Wellcome Library’s Collections – An Introduction


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Wellcome Library’s Collections – An Introduction

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  • Henry Wellcome, born 1853, influence of wild west, arrowhead
  • Successful businessman: nature of drugs, importance of branding and celebrity endorsements to success of company, infl of tropical medicine
  • Interest in history filters through into business. Used as decoration for BW&Co publications (BMA Guides and BW&Co Diaries)
  • ‘Collect the everyday’: shows how man changed over time in relation to his attitudes to health and well-being. ‘Everyday’ life but also ‘everyday’ aspects of ‘extraordinary’ lives; Scale of collection: vast, kept accumulating, 1 million objects by his death Methods and approach: secrecy (“Epworth & Co”); collectors based abroad
  • Collectors: C J S Thompson (1862-1943) was Henry Wellcome's key collector. Whilst Wellcome ploughed his profits from Burroughs Wellcome & Co into collecting, it was Thompson who not only assembled the purchased artefacts into what would become the Wellcome Historical Medical Museum but also co-ordinated the work of Wellcome's collecting agents across the world. Paira Mall: Mall's medical training, mastery of several oriental languages and knowledge of libraries, combined with his social connections (he had been chief medical adviser to the Maharajah of Kapurthala), made him the ideal man for the job. Employed by Wellcome from 1910 to 1926, Mall spent from ten years from 1911 travelling all over the subcontinent, collecting a vast number of artefacts and manuscripts. Mall was also instructed to arrange the copying of rare manuscripts preserved in private libraries. As a result, copies held in the Wellcome Library are often in a better state than the originals in India. Mall's letters and reports on his travels are a fascinating resource. In them, he describes delicate negotiations and the dangers he faced in his hunt for manuscripts - such as crossing rope bridges over ravines in Tibet.
  • Captain Peter Johnston-Saint - An ex-Indian Army officer with impeccable social connections (the Queen of Spain was a childhood friend) and excellent linguistic skills, the dashing figure of Captain Peter Johnston-Saint (1886-1974) seems more at home in the pages of a John Buchan novel than in the world of inter-war book collecting. Joining the staff of the Wellcome Historical Medical Museum in 1920, Johnston-Saint rose to a position of Wellcome's 'Foreign Secretary' (in reality, a full-time roving ambassador for the Museum), and made highly successful trips through Europe, the Near East and India, all recorded in his colourful travel diaries. Having friends in the right places was imperative: in 1933 Johnston commissioned one Hirmiz Petrus - a cousin of a clerk to King Faisal of Iraq - to aid in the purchase of manuscripts in Iran and Iraq. Johnston-Saint's skills as a collector were recognised not only by his employer but by foreign governments: his programme for collecting memorabilia on French medical men directly led to his appointment (along with Wellcome) to the Legion d'honneur for their interest in France's cultural heritage. letters (just as Mall and Thompson) from overseas tours.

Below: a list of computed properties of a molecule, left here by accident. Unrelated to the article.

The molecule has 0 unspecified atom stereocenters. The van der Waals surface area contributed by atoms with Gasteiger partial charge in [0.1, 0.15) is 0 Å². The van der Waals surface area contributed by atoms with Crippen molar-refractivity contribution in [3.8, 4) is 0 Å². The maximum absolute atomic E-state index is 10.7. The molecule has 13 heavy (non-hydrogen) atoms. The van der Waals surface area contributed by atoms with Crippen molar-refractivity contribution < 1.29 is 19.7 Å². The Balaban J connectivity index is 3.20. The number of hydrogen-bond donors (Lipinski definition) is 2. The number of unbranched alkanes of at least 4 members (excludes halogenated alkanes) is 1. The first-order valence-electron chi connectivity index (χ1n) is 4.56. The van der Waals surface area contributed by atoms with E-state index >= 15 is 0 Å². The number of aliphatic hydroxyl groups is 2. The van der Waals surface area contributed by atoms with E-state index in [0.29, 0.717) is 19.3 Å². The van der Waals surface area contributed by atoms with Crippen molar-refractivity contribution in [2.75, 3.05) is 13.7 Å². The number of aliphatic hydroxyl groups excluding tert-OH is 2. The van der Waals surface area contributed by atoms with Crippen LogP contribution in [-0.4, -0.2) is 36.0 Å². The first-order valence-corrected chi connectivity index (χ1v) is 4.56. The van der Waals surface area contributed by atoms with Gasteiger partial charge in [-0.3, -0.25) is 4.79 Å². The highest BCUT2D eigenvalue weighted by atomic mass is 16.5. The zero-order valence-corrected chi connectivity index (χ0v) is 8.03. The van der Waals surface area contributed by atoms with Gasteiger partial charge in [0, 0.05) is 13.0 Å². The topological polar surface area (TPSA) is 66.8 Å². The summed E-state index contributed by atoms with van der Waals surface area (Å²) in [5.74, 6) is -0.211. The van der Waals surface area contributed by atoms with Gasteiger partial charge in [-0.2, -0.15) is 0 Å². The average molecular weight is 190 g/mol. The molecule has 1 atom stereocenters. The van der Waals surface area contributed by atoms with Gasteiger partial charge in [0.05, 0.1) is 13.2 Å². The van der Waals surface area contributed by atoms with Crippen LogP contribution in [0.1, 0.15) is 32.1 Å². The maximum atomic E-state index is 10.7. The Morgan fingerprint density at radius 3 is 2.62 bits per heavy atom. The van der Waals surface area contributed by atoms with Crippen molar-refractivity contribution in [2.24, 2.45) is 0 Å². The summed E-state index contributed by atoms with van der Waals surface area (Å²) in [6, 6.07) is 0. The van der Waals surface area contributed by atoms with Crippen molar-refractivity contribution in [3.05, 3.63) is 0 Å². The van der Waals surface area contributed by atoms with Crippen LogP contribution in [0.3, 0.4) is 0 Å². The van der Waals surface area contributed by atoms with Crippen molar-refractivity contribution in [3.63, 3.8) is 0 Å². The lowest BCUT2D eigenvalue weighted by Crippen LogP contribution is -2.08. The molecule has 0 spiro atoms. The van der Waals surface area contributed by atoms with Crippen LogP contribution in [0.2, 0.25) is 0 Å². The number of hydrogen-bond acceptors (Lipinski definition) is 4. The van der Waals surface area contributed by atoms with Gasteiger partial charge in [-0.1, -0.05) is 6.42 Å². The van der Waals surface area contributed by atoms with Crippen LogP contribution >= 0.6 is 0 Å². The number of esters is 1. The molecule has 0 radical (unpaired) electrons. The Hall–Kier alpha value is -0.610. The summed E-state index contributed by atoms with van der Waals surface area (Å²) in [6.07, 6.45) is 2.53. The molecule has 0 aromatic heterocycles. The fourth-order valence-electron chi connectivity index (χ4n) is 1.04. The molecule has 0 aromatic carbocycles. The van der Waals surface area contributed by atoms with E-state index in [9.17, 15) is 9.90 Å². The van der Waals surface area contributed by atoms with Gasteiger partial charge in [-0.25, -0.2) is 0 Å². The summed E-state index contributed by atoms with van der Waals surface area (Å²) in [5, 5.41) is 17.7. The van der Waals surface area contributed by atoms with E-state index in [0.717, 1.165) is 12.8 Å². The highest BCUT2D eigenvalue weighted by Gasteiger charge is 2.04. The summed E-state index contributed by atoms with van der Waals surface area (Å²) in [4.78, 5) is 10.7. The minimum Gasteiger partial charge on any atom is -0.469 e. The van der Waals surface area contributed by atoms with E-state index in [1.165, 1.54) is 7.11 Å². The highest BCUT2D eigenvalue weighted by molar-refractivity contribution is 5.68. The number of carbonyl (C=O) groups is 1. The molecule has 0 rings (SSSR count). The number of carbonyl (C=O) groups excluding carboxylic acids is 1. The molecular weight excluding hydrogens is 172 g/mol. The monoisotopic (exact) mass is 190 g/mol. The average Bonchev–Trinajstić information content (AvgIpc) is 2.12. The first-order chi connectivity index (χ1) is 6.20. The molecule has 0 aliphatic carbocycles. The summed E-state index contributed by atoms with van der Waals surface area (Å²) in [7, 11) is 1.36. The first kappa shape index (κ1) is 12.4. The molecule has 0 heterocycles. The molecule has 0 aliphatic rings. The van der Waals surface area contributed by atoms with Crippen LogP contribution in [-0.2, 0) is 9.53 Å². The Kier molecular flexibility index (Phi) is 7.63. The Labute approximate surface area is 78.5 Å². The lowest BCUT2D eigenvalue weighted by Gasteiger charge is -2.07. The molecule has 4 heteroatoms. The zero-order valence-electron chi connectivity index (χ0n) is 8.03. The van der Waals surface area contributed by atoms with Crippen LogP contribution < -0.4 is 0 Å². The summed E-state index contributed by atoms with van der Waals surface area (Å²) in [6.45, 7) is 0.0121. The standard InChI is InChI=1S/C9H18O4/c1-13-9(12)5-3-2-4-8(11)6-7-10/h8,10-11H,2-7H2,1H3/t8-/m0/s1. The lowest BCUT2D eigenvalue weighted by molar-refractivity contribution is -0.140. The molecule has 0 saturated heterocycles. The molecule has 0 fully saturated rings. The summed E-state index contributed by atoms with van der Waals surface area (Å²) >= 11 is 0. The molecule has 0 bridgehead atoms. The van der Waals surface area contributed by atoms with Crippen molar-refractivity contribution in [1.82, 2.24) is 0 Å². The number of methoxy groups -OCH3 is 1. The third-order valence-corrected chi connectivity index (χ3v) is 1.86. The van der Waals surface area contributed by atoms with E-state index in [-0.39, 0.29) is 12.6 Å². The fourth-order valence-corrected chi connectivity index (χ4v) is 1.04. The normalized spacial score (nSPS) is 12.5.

• Hold records on the Museum; reasoning behind accessions more interesting than the accessions themselves…
  • Hall of Primitive Medicine – Wellcome seeing History of Medicine fitting into 19thC conceptions of progress
  • Hall of Statuary – look familiar?
  • CMAC – V important; cf rise of Social History (of Medicine) from 1960s on; similar growth of history of medicine as being much more than just ‘Doctors on Doctors’; Academic Unit (as it became) formed one part of the Wellcome Institute for the History of Medicine (disbanded in 1999 when the Unit was transferred, administratively, to University College, London). The Institute title, adopted in 1968, also embraced the Library
  • UK Web Archive; medical and health related website, charities, professional bodies AND individuals
  • Autograph Letters – akin to the (everyday?) fragments of ‘Great Men’ collected by Wellcome…
  • Mention fugitive sheets; ephemera items – not built to last? This one has head of Vesalius…
  • Explains Wellcome’s ethos? Not the collection of a wealthy man collecting Old Masters…
  • Snapshots – fragments, again?; Mixture of advertising (DO THIS!) to public information (DON’T DO THIS!); Up-t-o-date (Swine flu); Prostitute cards story…?
  • Medical and Scientific Literature – how practises have developed, fallen from favour (evolution, phrenology…); Origin of Species , Gray’s Anatomy BUT ALSO Eat Yourself Thin
  • Geography (South Asia – India, China, Thailand etc); Format (1000 palm leaf manuscript; ivory, bone, bamboo); Subject (spread wider than well-being; mythology,religion); Shown - Illustration which identifies and names the acupuncture points in some of the fourteen bodily tracts on the body. This illustration is derived from Chinese medical illustrations and depicts figures whose dress, facial hair and hairstyles identify them as Chinese; Japanese reading marks have been added to the text to ease understanding. Early 18th century